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Objectives & Key Results (OKRs) methodology of #TechNorth by Richard Gregory

I’ve known Richard Gregory for many years [Disclaimer: He was a customer of at one point]. When I first heard of his appointment to head of TechNorth, I felt energised. Here is a man well known and respected in Manchester digital community, a sort of people’s champion. However, he was from the digital marketing community and not from the tech entrepreneur community. The only question remaining was that does he understand the pain tech entrepreneurs in the North has to go to get anywhere, especially on raising capital?



I just read Richard’s blog post where he shares Objectives and Key Results (OKR) Methodology of TechNorth. This is not a framework I’m familiar with, but lets capture the key points:

  1. Raise the profile of the Northern Tech sector and the companies within it by uniting the regions to tell one great story
  2. Create the central point of data on Northern Tech to support our initiatives around funding and skills
  3. Support the creation of a leading ecosystem for founders and entrepreneurs through networking, training and support for accelerators and co-working spaces.
  4. Reduce the skills and talent gap in digital and tech by collaborating with tech employers both large and small
  5. Assure the sustainability of Tech North and its initiatives by making sure we secure funding for beyond 2018

In terms of analysing these, I’m going to compare them with my own efforts through Techcelerate from 2006 to 2012/13, when with a community of 2,300, we built the Manchester tech ecosystem. The regional government (North West Development Agency) at the time refused to support us, as they bet on agencies (job creation) instead of scalable tech startups (wealth creation). We did run few events which were sponsored by Digital KTN, an agency of UK Government, for which I’m grateful for.

Let’s take a deep dive:

  1. Of course, this is the purpose on which TechNorth was setup. Techcelerate’s self imposed brief was to do the same, but for the North West and mainly Manchester. We did attempt to unify the North through OpenCoffee movement, as far as Liverpool, Manchester, Sheffield and Leeds were concerned.
  2. Without this, it would not be possible to function. But the important thing is not just keeping the data for TechNorth, TechCity and the UK Government, but share it with all of us in the North. At Techcelerate we shared what we could, see list of startups. Drupal 5 on which Techcelerate website was built was notoriously hard to use. Later on, I shared our lists via UnifiedVU Platform when we had public Spaces.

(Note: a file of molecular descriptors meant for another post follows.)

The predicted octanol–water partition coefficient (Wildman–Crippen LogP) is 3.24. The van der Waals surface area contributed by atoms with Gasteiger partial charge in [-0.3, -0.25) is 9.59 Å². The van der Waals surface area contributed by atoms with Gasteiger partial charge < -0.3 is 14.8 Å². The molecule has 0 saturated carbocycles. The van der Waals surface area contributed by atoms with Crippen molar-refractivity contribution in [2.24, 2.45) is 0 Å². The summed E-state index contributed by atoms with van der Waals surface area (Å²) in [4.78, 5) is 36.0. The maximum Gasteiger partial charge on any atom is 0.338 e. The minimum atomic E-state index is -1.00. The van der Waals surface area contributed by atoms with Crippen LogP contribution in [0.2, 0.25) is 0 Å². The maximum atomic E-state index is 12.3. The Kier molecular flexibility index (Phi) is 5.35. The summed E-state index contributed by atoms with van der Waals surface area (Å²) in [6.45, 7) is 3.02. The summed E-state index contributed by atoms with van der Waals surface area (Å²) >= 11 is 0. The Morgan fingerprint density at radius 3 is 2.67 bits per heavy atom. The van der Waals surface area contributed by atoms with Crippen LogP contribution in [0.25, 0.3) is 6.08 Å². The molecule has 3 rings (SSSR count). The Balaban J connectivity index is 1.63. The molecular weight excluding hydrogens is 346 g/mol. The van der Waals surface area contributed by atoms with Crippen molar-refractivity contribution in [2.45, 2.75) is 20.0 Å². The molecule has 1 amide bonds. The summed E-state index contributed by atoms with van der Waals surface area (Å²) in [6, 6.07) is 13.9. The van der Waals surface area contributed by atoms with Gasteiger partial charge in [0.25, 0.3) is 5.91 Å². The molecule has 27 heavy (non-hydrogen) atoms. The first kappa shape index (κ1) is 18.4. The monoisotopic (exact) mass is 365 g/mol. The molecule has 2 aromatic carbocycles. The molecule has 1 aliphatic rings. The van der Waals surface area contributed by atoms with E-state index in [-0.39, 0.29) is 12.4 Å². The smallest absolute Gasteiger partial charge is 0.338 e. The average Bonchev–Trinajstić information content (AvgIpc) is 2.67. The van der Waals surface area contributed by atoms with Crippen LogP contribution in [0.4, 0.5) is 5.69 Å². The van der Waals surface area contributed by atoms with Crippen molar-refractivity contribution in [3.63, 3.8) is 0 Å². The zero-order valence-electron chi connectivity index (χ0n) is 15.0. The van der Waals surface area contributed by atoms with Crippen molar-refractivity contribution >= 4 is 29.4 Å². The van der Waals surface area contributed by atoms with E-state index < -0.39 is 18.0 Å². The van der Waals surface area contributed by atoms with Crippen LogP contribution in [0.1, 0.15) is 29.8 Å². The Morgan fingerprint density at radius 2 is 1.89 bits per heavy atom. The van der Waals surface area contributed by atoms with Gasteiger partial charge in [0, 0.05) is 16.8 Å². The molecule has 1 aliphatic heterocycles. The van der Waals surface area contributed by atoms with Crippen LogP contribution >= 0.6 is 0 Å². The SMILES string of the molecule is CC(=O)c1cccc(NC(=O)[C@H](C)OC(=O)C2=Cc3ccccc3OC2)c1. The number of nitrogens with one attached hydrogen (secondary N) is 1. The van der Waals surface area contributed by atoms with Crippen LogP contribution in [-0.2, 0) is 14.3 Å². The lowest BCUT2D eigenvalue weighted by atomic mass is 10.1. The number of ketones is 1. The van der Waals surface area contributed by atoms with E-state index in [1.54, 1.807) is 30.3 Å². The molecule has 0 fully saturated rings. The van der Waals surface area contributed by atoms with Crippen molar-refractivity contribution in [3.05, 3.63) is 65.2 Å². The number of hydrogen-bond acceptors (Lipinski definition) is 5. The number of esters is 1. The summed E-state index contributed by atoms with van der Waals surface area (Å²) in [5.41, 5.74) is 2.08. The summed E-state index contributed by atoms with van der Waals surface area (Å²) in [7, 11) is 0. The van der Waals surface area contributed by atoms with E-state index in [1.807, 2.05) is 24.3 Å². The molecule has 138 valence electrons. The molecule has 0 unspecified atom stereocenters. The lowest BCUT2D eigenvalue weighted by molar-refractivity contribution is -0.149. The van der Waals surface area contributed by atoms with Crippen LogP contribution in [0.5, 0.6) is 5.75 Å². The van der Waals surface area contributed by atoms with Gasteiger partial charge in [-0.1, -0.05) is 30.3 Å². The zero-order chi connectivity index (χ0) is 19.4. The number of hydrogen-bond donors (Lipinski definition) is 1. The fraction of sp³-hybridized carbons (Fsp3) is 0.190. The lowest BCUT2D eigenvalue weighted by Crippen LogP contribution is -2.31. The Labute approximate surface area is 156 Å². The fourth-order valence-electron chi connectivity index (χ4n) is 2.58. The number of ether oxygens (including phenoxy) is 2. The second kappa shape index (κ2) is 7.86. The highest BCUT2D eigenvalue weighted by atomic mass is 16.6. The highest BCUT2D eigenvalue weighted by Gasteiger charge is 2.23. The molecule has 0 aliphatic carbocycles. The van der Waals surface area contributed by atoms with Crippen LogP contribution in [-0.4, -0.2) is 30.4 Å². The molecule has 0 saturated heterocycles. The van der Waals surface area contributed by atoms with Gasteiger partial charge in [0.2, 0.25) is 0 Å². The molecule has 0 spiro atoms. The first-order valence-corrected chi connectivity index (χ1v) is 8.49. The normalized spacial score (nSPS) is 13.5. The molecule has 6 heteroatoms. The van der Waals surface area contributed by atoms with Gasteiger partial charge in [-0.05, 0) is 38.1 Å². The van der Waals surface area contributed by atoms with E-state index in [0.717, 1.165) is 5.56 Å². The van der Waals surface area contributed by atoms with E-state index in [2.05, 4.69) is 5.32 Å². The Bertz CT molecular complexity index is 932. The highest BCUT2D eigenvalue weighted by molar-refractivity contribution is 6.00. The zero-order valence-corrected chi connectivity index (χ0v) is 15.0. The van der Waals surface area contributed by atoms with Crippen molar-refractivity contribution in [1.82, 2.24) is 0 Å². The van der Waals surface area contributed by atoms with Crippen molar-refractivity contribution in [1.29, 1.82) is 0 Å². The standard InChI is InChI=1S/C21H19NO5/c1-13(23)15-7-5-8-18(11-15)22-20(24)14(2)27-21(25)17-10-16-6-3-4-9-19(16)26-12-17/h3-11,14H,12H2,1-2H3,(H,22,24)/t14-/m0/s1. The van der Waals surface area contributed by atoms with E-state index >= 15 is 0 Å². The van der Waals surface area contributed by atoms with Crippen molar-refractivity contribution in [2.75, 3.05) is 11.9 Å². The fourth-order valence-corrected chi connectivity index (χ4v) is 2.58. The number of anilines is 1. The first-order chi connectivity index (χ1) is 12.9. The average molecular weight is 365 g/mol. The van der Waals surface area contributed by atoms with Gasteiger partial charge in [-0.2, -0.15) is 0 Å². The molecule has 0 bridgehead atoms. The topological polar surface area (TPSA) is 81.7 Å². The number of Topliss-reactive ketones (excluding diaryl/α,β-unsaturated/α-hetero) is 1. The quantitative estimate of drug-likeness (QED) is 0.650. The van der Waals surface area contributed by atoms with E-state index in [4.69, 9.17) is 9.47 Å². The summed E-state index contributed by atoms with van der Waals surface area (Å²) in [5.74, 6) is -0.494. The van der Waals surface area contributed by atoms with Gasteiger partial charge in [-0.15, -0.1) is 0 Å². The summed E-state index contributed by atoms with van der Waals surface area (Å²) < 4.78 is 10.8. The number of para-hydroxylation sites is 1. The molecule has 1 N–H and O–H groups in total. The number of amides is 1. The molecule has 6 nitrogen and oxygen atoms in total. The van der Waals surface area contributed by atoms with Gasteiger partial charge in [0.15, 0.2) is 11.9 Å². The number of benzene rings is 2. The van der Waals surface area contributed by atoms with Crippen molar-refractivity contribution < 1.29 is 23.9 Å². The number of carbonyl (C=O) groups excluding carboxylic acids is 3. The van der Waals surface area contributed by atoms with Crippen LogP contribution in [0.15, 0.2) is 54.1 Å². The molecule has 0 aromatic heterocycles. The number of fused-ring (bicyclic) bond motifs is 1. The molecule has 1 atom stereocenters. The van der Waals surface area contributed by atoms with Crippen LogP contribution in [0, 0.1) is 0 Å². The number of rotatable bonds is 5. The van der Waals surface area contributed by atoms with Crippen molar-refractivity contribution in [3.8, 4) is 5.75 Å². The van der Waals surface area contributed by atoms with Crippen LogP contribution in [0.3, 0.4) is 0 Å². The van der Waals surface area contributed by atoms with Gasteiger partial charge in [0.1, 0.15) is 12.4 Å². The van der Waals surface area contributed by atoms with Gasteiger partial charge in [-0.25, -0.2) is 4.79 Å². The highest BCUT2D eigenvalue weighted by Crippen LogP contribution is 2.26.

3. Makes sense, as you want to achieve scale. During my times, we worked closely with Sci Tech Daresbury, Innospace and Tech Centre Manchester.
  4. We addressed this through by holding a number of events where students were exposed to tech startups. A key moment was when a lecturer of Lancaster University made it compulsory for students to attend one event. A bus load arrived for the event hosted at CapsuleCRM.
  5. Of course, funding is vital for the survival of TechNorth and many great initiatives it supports.

But to me, as a tech entrepreneur, above do not address the issues. I do accept that it makes sense to focus on small number of areas rather than spread thin. Of course, Richard has the data from which he no doubt came to these conclusions. As he mentioned, he engaged with many at one to one level to learn as much as he could before hand.
Today the boundaries between tech and digital are blurry. But as a tech entrepreneur, my key requirements are:

  1. Access to finance on entrerpreneur friendly terms
  2. Access to customers and markets
  3. Access to knowledge
  4. Access to talent

Sadly, from the 4 listed, only talent is addressed through OKRs. Whilst there is a mention of data related to funding, I’m not sure to what extent, Technorth would get involve to solve the funding gap. Whilst I like Richard very much and consider him as a friend, I know he will make every effort to help my startup endeavours. I’m somewhat taken back by the lack of attention given to address the funding, especially on entrepreneur friendly terms. Until now, I believed that TechNorth was working hard to address this issue.

I always enjoyed speaking to Victoria, and sad to see her go. I don’t think I had the chance to get to know Jennifer, but wish both of them all the best for the future.

It’s a pity that the blog post does not go further to mention the Northern Stars and other excellent programmes TechNorth run. I hope it will not be axed in 2017.


I understand that TechNorth’s activities in following areas will continue without disruption:

  • Funding for early stage businesses
  • Developing the accelerators
  • Training
  • Networking
  • Co-working spaces

In Summary, whether you accept or not, TechNorth has been good for the region. It will never satisfy everyone. If you need validation, ask any founder of Northern Stars 2015 the impact they had on their businesses due to the support received from TechNorth.

Published inNorthern Tech News